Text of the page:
Memory games, Sudoku, classical music—all have been touted as beneficial brain-toning techniques for aging adults. But when it comes to maintaining cognitive functioning as you get older, you may want to start thinking outside of the crossword puzzle box, according to a new study.
The best way to build brainpower especially in your later years is to tackle an entirely new skill, according to researchers from the University of Texas at Dallas. “When you’re inside your comfort zone you may be outside of the enhancement zone,” says study author Denise Park, Ph.D., director of the Dallas Lifespan Brain Study.
In their study, Park and her team split a group of over 200 adults over age 60 into different groups. Some seniors engaged in familiar activities—brain teasers, social outings and listening to classical music—while others performed more complex tasks, such as learning how to quilt or take high-quality digital photographs.
After three months of participating in their prescribed activities for 15 hours per week, the group that was assigned the complex tasks performed better on memory tests.
The brain benefits of learning new skills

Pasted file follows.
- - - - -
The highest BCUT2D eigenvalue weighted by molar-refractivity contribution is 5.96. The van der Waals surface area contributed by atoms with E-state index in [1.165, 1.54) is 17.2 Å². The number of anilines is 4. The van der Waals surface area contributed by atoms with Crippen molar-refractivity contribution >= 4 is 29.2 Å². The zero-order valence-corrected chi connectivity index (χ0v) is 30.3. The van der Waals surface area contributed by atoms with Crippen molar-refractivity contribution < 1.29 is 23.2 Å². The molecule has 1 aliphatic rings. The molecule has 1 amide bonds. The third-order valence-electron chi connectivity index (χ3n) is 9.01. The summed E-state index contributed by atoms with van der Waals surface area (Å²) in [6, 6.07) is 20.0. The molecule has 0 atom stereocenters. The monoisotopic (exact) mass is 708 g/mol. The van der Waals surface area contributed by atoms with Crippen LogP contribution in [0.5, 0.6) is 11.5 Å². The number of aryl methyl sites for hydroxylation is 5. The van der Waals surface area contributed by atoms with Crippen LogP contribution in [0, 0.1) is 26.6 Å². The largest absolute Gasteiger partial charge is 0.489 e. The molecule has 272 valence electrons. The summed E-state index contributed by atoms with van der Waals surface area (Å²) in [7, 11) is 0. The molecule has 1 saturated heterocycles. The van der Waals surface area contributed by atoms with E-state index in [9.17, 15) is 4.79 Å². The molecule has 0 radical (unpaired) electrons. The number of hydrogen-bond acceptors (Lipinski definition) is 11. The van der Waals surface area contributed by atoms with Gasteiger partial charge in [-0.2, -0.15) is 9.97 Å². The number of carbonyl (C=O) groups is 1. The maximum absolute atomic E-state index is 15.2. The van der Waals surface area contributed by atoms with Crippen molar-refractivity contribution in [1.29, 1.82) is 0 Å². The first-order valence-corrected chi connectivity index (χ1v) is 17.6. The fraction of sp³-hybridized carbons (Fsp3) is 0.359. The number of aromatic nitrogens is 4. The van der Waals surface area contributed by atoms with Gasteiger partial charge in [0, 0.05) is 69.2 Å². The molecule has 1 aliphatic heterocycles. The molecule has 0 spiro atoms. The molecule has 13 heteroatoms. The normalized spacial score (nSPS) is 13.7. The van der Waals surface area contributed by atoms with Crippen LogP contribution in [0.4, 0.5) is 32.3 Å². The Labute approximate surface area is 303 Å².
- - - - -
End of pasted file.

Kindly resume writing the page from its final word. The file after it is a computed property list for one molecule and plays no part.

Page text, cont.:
With the fear of diseases such as Alzheimer’s lurking in our collective subconscious, it’s no wonder we want to find ways to preserve brain functioning. While there’s no concrete scientific evidence that lifestyle interventions such as diet, exercise, etc. can prevent or delay dementia, adopting healthier behaviors is always an advisable idea.
The mind (like the body) gradually adapts to the activities it performs on a regular basis. Running through a few memory drills might sharpen your brain for a little while, but forging stronger neural pathways requires you to consistently take on fresh mental challenges.
Check out some of the following ways to step outside your mental comfort zone:
Get out of a rut: Human beings are routine machines. In order to conserve physical and mental energy, we come up with shortcuts for performing practically every task. To break the cycle, try taking an alternate route on your way to work.
Hit the books: With the explosion of free online education, there’s almost no limit to what you can learn, often free of charge. Check out iTunesU and Coursera for online courses in everything from “Jazz Improvisation” to “Plagues Witches and War: The Worlds of Historical Fiction.”
Switch hands: Only about one percent of people are ambidextrous, so chances are you’ve got at least one hand that’s a little out of practice. Try eating dinner with your non-dominant hand—or even simply writing your name.
Take a nap: A recent study found that brain cells shrink by about 60 percent during sleep, allowing chemical waste that builds up over the course of the day to be more easily flushed out.
How will you challenge yourself today?
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